The Senate Judiciary Committee cleared two of President Obama's nominees to the U.S. District Court for the District of Columbia on Wednesday, but they and two other picks for the court appear stuck for now amid an end-of-session Senate logjam.
The judiciary panel agreed by voice vote to advance the nominations to the District Court of current D.C. Superior Court Judge James E. Boasberg and Amy Berman Jackson, a lawyer at the firm Trout Cacheris. They join Beryl Howell, a commissioner on the U.S. Sentencing Commission, and Robert L. Wilkins, a partner at the firm Venable, as nominees to the court who have been approved by the committee but have yet to receive a vote on the Senate floor.
Obama nominated Boasberg and Wilkins at least partly based on the recommendation of Del. Eleanor Holmes Norton (D- D.C.), and a news release from her office lauding their approval by the Judiciary Committee said Norton "is confident that all four nominees will be confirmed by the full Senate."
There are a total of 34 judicial nominees now awaiting confirmation by the full Senate, including 26 who -- like all four D.C. nominees -- were unopposed within the Judiciary Committee. No judicial picks have been confirmed since Sept. 13, and with the Senate expected to remain in session two more weeks before adjournment, it's unclear how many, if any, of those nominees will clear the chamber.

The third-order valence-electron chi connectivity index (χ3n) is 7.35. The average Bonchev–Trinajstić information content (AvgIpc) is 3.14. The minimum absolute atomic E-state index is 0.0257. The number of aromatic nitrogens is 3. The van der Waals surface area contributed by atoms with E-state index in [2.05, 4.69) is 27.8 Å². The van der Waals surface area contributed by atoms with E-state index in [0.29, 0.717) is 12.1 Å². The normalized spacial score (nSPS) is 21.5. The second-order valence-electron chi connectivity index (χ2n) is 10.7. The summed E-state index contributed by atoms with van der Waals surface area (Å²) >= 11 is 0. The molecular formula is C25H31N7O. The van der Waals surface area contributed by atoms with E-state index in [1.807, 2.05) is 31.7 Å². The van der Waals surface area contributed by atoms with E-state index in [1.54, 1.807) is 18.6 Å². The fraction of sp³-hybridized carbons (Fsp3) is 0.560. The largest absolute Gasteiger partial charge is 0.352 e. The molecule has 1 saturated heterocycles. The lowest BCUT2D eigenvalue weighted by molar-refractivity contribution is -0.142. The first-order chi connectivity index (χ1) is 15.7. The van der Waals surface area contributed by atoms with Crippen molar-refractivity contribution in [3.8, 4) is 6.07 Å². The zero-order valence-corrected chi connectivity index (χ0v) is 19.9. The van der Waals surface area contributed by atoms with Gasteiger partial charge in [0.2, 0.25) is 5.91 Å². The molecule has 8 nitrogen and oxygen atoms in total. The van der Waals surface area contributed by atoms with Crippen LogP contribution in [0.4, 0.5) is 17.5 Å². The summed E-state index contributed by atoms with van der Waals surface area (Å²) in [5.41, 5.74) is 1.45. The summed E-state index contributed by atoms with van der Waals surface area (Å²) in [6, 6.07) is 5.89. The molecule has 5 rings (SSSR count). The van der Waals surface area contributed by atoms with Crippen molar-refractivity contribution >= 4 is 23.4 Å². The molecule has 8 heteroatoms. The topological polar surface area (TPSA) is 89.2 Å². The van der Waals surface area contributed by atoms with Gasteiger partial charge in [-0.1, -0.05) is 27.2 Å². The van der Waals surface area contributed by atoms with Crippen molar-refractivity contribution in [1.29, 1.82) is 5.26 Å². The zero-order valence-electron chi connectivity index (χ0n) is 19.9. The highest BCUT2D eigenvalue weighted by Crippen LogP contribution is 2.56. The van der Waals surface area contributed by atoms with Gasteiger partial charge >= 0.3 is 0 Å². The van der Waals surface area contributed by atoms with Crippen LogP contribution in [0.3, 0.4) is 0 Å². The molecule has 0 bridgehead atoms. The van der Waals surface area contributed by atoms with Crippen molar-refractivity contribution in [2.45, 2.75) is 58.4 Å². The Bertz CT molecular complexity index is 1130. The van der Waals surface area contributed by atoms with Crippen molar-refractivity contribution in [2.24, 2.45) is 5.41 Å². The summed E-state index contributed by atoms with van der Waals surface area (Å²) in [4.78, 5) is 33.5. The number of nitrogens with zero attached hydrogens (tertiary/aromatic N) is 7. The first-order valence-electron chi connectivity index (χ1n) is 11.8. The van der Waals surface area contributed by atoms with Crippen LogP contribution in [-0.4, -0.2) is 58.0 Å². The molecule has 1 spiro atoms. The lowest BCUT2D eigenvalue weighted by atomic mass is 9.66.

Often at the end of a Senate session, the leaders of the two parties will negotiate a large package of nominees to move together, as Democrats need the consent of Republicans to move any nominations to the floor. But the Senate is currently deadlocked over partisan debates on taxes and spending as well as the START treaty, the Pentagon's "Don't Ask Don't Tell" policy and a handful of other issues. As a result, moving nominees does not appear to be on anyone's front burner at the moment.
"We hope that we will have Republican cooperation to confirm all of the President's nominees in the coming weeks," said Regan Lachapelle, a spokesman for Senate Majority Leader Harry Reid (D-Nev.). "The number of judicial vacancies in our federal courts is reaching a crisis point, and we hope that Republicans will work with us to ensure that justice for Americans seeking redress in our overwhelmed court system is no longer denied or delayed."
Republicans have rejected the suggestion that they are being obstructionist, and say that the current pileup in the Senate could be alleviated if Democrats would move the most important bills on taxes and spending now.
In a speech on the Senate floor Wednesday, Judiciary Chairman Patrick Leahy (D-Vt.) complained that "nominees are being stalled who, if allowed to be considered, would receive unanimous or near-unanimous support, be confirmed, and be serving in the administration of justice throughout the country. This is counterproductive."
Of the four vacancies on the U.S. District Court for D.C., one has existed since January 2007, two since 2008 and one since December 2009.